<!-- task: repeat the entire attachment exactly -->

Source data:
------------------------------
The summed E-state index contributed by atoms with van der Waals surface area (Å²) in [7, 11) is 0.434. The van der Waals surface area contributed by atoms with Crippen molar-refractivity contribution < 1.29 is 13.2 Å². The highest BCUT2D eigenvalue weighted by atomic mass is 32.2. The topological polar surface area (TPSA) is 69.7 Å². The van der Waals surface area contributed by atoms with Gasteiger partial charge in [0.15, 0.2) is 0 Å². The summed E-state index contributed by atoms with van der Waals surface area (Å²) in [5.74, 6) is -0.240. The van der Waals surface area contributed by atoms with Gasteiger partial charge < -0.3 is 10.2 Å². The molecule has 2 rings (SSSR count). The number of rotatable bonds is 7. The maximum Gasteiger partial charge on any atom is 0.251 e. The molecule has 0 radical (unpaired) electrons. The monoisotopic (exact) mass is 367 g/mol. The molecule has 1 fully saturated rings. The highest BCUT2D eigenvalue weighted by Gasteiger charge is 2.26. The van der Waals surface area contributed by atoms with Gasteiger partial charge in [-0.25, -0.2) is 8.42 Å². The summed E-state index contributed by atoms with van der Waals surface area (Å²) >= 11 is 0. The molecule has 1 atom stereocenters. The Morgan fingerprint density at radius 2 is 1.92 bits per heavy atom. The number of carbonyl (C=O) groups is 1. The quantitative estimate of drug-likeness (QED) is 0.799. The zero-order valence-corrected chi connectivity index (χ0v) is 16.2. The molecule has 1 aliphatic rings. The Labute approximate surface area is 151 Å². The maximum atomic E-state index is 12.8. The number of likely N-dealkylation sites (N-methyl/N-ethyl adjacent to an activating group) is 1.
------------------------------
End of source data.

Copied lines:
The summed E-state index contributed by atoms with van der Waals surface area (Å²) in [7, 11) is 0.434. The van der Waals surface area contributed by atoms with Crippen molar-refractivity contribution < 1.29 is 13.2 Å². The highest BCUT2D eigenvalue weighted by atomic mass is 32.2. The topological polar surface area (TPSA) is 69.7 Å². The van der Waals surface area contributed by atoms with Gasteiger partial charge in [0.15, 0.2) is 0 Å². The summed E-state index contributed by atoms with van der Waals surface area (Å²) in [5.74, 6) is -0.240. The van der Waals surface area contributed by atoms with Gasteiger partial charge < -0.3 is 10.2 Å². The molecule has 2 rings (SSSR count). The number of rotatable bonds is 7. The maximum Gasteiger partial charge on any atom is 0.251 e. The molecule has 0 radical (unpaired) electrons. The monoisotopic (exact) mass is 367 g/mol. The molecule has 1 fully saturated rings. The highest BCUT2D eigenvalue weighted by Gasteiger charge is 2.26. The van der Waals surface area contributed by atoms with Gasteiger partial charge in [-0.25, -0.2) is 8.42 Å². The summed E-state index contributed by atoms with van der Waals surface area (Å²) >= 11 is 0. The molecule has 1 atom stereocenters. The Morgan fingerprint density at radius 2 is 1.92 bits per heavy atom. The number of carbonyl (C=O) groups is 1. The quantitative estimate of drug-likeness (QED) is 0.799. The zero-order valence-corrected chi connectivity index (χ0v) is 16.2. The molecule has 1 aliphatic rings. The Labute approximate surface area is 151 Å². The maximum atomic E-state index is 12.8. The number of likely N-dealkylation sites (N-methyl/N-ethyl adjacent to an activating group) is 1.